“Cilka’s Journey,” written by Heather Morris, best-selling author of “The Tattooist of Auschwitz,” is a powerful, deeply moving story that views the Holocaust from the women’s perspective.
It’s based on the experiences of Cecilia “Cilka” Klein, a beautiful, 16-year-old girl at the time she entered that hell. In addition to her skills and steadfast courage, her mind’s ability to survive beyond the most atrocious and unfathomable horrors of the Holocaust was responsible for her endurance through years of savage brutality.
In both books, Morris did an exquisite job of focusing on the power of love, set in the soul-crushing background of the concentration camps. She was sought out as a non-Jewish writer, by Lale Sokolov, to tell his story as the Slovakian Jewish prisoner who survived by becoming the tattooist of Auschwitz.
Morris provides a vital degree of separation in her telling of their stories, that allows us to keep reading. Knowing upfront that Lale, his love Gita, and their friend Cilka survived, gives us the courage to imagine their pain, as we come to care for each one of them deeply.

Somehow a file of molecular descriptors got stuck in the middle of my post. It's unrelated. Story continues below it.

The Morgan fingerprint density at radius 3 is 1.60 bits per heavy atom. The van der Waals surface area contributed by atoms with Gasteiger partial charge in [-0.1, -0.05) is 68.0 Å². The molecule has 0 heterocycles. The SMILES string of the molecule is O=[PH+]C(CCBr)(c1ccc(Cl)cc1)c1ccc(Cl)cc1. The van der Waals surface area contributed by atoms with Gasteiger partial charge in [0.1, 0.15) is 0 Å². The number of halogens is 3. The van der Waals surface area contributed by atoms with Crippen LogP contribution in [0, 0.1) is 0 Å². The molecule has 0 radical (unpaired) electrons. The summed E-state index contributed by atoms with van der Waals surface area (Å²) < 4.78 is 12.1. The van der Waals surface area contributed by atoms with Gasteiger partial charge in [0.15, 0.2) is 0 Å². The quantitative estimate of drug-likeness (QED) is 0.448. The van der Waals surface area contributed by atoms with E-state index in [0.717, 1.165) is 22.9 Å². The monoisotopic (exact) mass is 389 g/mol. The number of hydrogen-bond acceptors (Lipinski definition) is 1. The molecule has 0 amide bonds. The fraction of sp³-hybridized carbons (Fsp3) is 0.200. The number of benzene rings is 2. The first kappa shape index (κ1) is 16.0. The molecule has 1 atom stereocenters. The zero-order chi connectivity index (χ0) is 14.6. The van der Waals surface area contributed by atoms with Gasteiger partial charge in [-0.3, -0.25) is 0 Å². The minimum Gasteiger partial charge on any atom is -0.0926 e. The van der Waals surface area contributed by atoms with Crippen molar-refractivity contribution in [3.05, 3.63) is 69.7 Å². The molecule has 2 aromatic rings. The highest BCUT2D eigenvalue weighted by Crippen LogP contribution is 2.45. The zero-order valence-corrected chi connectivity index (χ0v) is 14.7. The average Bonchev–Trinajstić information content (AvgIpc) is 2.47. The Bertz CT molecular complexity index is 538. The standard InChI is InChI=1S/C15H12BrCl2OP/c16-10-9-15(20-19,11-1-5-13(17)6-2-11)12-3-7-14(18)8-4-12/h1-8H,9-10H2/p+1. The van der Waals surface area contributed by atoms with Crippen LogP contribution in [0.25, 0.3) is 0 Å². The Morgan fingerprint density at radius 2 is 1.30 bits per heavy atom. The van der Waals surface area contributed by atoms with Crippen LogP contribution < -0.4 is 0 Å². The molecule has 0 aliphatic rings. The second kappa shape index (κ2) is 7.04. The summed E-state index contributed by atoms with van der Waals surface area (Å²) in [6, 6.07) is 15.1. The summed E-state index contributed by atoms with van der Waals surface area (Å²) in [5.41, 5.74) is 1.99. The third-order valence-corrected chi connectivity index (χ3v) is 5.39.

Watching Holocaust films in my youth was traumatic. As a result, I avoided the topic as an adult, fearing I’d fall down the rabbit hole of despair. Through a string of synchronicities, however, and being ever reverent of those who experienced the Holocaust, I read “The Tattooist of Auschwitz.”
Morris wrote “Cilka’s Journey” next, through Lale’s account, along with Gita’s firsthand knowledge of what transpired in the women’s block.
The startling contrast between what stresses people today versus what those prisoners endured not so long ago, puts things in a perspective that needs to be realized. These outstanding books should be required reading for students, their parents and all adults.
The book will be featured at noon Nov. 4 in conversation with freelance writer Victoria Comella.